Last class of all-black Stone High marks 50-year reunion
Caroline Glenn , FLORIDA TODAY Published 6:24 p.m. ET July 8, 2017 | Updated 6:52 p.m. ET July 8, 2017
Year after year, fewer and fewer students from the last graduating class of the old Stone High are left to tell the stories of one of Brevard County’s once all-black high schools.
From the Class of 1967 — the last class before schools were integrated — 41 of the 73 students have passed away, and will be remembered this weekend as their classmates come together for a 50-year reunion. Principal U.F. Gibbs and Vice Principal H.C. Bailey have also since passed.
“We were family,” said Sandra Pelham, who organized the reunion. “To be able 50 years later to return to our alma mater is a blessing.”
Pelham attended Stone High from kindergarten through 12th grade, because at the time, it was the only school for blacks from Eau Gallie to the south county line.
Pelham’s Class of ’67 — 20 of whom gathered at the site of their alma mater Saturday to swap memories and take photos — is the only group of students to complete all 13 grades at Stone. They stood in front of the doors to the gymnasium, where they had all long ago accepted their diplomas at graduation.
Back then, students could pay for school lunch with pocket change, take typing and homemaking classes, and cheered on the Fighting Gophers in football and basketball.
Through her research, Pelham recalls the school was home to phenomenal spellers who often won the spelling bee championship, a 65-piece marching band always in demand for parades throughout the county, and teachers and administrators who truly cared about their students.
But before the end of segregation, black students were treated differently than kids at the white schools. They used hand-me-down textbooks and sports uniforms from the white schools, and black teachers were paid less than their white colleagues.
“Well, we know we didn’t get all the things the other schools got,” said Raymond Byrd, who taught math and was the 1967 class sponsor at Stone. “It was the short end of the budget the black schools were getting.”
The discrimination, of course, extended outside school walls.
Forced to walk through a back alley and climb steps to a separate balcony for black people, students from Stone High picketed the old Van Croix Theater in 1967, as well as Coleman’s Drugstore on U.S. Highway 1, historical records show.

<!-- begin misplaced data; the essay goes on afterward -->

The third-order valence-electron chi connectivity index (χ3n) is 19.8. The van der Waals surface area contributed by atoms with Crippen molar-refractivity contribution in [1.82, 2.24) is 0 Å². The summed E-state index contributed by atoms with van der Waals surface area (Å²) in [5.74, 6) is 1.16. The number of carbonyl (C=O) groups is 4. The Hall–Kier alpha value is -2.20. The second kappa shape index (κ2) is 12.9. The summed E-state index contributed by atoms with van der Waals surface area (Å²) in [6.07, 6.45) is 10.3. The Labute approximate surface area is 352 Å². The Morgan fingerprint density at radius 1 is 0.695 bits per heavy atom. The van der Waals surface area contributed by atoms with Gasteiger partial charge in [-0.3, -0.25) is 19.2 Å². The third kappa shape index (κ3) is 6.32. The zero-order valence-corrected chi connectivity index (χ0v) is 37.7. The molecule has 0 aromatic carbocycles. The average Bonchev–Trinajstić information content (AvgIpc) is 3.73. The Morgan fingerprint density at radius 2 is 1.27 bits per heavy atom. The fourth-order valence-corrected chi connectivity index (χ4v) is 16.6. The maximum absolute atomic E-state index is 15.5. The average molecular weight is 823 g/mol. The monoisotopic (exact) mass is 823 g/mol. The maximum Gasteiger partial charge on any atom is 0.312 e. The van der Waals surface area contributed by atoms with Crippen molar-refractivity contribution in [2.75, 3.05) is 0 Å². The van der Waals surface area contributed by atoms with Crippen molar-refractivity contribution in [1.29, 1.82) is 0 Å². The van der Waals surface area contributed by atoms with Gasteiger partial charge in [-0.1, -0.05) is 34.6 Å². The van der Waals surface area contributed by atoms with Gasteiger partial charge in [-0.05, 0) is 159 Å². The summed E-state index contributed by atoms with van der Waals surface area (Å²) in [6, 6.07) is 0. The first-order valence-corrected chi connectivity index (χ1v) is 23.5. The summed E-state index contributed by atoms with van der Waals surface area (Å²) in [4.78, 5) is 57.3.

Despite the fact that students were segregated, Class of ’67 President William Murray said, “I don’t think it really weighed on us.” Attending an all-black school, he explained, meant being a part of a tight-knit community, where parents knew each other and students could get more one-on-one time with teachers. Murray’s mother, Bettye Murray, who has since passed, was the class mother.
The family-like feel resulted in consistently competitive academic and athletic programs.
“We worked hard. We had to,” said Byrd.
When schools began to integrate, Pelham remembers it was a bittersweet time.
“It was beautiful, but it was also bittersweet,” she said, “because we knew the school was closing after we left.”
And blending into a mixed community didn’t happen overnight. Byrd would give advice to his students headed to integrated schools: “Let them know you’re sharp.”
But many students who had played football, sang in the choir or played in the band at Stone High had a hard time getting involved at their newly integrated schools.
“The attitude was, ‘It’s not my school,'” Byrd remembered. “It took a while.”
The old high school structure — once a facility with nothing but a cafeteria, a library, a small office suite and 12 classrooms — still operates in Melbourne on University Boulevard, but now as Stone Magnet Middle School.
With nearly 900 kids, the school has certainly grown since it first opened in 1955, after the original Melbourne Vocational School burned down Christmas morning the year before.
Since then, the school has undergone several renovations, and this summer is getting a new air-conditioning system and roof repairs. And instead of hand-me-down textbooks, every kid gets a Macbook Air to do their classwork.
Classmates gathered at the school Saturday as part of their 50-year reunion, and later that night headed to the Crown Plaza Melbourne Oceanfront for dinner, dancing and more reminiscing.
Current Principal Misty Bland wants to make sure the kids remember their school’s history.
“It’s something that I make sure that they don’t forget,” she said. “I don’t want them to forget about it.”
Caroline Glenn is the Education Reporter at FLORIDA TODAY. Contact her at email@example.com or 321-576-5933, or follow her on Twitter @bycarolineglenn and like “Education at Florida Today” on Facebook